Amazon's still got a lot to iron out. KENPC isn't fair by any means and if shorts writers were "gaming" Amazon's old system you can believe they'll game this new one.

Selena, from day one of KU2, I heard people discussing ways they had heard others come up with to game the new system, and I think no matter what Amazon does, someone always will. The best we can hope for is changes to make it harder to game.

Joe, right now, I can only hope one day to have numbers like you. Thanks for reporting them and being honest enough to say individual results WILL vary. One thing that always rubbed me was the people touting the way that worked for them and spinning it as something that will work for everyone and in the end just making money off those people.

Guy Anthony De Marco said...

Honestly, I don't think anyone should be worried about the folks gaming the system. It's an eternal whack-a-mole game, just like fighting ebook pirates. Pretty much anyone who comes here and peruses the comments is familiar with the mantra of shut up and write. The gamers won't interfere with how your work is perceived and purchased. Your work will stand on its own, and hopefully it will provide a steady income. Let the gamers tilt at Amazon's windmills while your work rises on its own merits.

David Lang said...

I can easily believe that people can 'game the system' to make their book have more pages.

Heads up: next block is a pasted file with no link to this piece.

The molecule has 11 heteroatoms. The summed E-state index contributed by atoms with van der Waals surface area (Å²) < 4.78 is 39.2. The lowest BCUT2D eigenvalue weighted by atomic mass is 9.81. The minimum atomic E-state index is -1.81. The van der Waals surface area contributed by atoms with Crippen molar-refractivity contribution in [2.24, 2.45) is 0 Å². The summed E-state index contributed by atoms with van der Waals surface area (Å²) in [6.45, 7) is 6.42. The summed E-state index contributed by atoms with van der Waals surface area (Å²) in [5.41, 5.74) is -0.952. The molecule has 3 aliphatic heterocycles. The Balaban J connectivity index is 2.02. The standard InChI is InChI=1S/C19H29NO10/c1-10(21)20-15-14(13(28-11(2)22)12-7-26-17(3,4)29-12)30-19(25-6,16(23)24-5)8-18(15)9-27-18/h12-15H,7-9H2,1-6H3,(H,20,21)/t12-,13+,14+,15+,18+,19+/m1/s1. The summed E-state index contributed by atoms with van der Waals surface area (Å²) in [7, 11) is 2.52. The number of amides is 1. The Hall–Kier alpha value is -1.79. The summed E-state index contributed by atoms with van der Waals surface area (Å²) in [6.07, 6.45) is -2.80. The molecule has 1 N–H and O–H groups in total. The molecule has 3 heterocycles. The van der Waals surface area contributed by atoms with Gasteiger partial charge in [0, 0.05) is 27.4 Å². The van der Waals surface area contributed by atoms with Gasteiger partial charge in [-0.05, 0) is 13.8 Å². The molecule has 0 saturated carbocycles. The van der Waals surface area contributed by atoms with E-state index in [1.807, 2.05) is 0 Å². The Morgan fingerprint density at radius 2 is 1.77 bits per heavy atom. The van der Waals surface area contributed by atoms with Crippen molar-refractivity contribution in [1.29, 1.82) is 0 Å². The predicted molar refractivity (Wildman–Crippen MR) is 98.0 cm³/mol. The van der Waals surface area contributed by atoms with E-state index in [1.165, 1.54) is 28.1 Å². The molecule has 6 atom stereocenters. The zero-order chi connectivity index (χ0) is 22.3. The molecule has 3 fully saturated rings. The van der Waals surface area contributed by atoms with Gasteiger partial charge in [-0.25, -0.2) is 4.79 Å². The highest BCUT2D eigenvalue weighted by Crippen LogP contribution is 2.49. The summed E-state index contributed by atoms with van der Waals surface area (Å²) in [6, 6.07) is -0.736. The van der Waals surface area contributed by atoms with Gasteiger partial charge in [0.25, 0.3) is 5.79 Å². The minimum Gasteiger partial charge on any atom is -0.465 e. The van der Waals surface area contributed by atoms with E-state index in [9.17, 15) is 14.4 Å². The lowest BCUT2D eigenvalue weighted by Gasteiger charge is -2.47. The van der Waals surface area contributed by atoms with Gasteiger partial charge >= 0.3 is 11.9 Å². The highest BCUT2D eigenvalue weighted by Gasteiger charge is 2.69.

but that's very different from getting people to read those pages.

If Amazon bases things on 'last page read', they have a gaping hole in their system, but I thought the early info on this included things like a minimum time spent on a page.

Since there are no software updates to the older e-readers, it may be that people reading on those just use 'last page read' as that was already being provided (to allow you to pick up where you left off on another device), but people reading on the kindle app have some different metrics.

Alan Tucker said...

I did a promo for my scifi series from July 29- Aug 2 (first book free and countdown deals on the next two). I wasn't able to get a BookBub, but the freebie was listed with ENT and several of the other smaller sites. I'd had almost zero page reads before in July, so I was hoping to get a few from books 2 and 3 as people read the freebie and moved on to the rest of the series.